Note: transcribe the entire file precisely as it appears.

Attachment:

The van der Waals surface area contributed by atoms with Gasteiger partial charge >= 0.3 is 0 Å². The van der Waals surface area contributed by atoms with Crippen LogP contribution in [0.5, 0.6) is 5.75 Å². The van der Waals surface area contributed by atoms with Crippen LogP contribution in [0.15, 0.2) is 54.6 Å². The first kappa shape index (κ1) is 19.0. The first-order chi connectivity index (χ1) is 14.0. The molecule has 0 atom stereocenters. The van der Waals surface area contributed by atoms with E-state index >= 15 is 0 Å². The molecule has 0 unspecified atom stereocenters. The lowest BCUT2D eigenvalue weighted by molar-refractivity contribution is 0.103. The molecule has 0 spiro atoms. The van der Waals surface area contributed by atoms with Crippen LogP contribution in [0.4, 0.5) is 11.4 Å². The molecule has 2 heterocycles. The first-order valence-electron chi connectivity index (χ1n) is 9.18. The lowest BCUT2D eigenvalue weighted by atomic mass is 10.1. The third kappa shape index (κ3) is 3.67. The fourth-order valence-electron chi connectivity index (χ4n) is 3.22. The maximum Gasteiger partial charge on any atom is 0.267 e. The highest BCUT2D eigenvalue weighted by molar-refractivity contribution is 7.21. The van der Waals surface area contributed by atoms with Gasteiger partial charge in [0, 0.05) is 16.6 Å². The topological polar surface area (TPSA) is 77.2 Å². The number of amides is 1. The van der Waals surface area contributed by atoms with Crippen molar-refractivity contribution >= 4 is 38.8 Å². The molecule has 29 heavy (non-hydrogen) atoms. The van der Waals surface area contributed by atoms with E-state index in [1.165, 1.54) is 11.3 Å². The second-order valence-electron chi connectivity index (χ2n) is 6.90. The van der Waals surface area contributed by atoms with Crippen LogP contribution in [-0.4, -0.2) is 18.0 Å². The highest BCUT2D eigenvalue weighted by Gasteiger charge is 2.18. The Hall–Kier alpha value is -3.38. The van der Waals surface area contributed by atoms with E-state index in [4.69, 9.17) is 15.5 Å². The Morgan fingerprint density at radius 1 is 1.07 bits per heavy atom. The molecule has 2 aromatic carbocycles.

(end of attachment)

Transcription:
The van der Waals surface area contributed by atoms with Gasteiger partial charge >= 0.3 is 0 Å². The van der Waals surface area contributed by atoms with Crippen LogP contribution in [0.5, 0.6) is 5.75 Å². The van der Waals surface area contributed by atoms with Crippen LogP contribution in [0.15, 0.2) is 54.6 Å². The first kappa shape index (κ1) is 19.0. The first-order chi connectivity index (χ1) is 14.0. The molecule has 0 atom stereocenters. The van der Waals surface area contributed by atoms with E-state index >= 15 is 0 Å². The molecule has 0 unspecified atom stereocenters. The lowest BCUT2D eigenvalue weighted by molar-refractivity contribution is 0.103. The molecule has 0 spiro atoms. The van der Waals surface area contributed by atoms with Crippen LogP contribution in [0.4, 0.5) is 11.4 Å². The molecule has 2 heterocycles. The first-order valence-electron chi connectivity index (χ1n) is 9.18. The lowest BCUT2D eigenvalue weighted by atomic mass is 10.1. The third kappa shape index (κ3) is 3.67. The fourth-order valence-electron chi connectivity index (χ4n) is 3.22. The maximum Gasteiger partial charge on any atom is 0.267 e. The highest BCUT2D eigenvalue weighted by molar-refractivity contribution is 7.21. The van der Waals surface area contributed by atoms with Gasteiger partial charge in [0, 0.05) is 16.6 Å². The topological polar surface area (TPSA) is 77.2 Å². The number of amides is 1. The van der Waals surface area contributed by atoms with Crippen molar-refractivity contribution >= 4 is 38.8 Å². The molecule has 29 heavy (non-hydrogen) atoms. The van der Waals surface area contributed by atoms with E-state index in [1.165, 1.54) is 11.3 Å². The second-order valence-electron chi connectivity index (χ2n) is 6.90. The van der Waals surface area contributed by atoms with Crippen LogP contribution in [-0.4, -0.2) is 18.0 Å². The highest BCUT2D eigenvalue weighted by Gasteiger charge is 2.18. The Hall–Kier alpha value is -3.38. The van der Waals surface area contributed by atoms with E-state index in [4.69, 9.17) is 15.5 Å². The Morgan fingerprint density at radius 1 is 1.07 bits per heavy atom. The molecule has 2 aromatic carbocycles.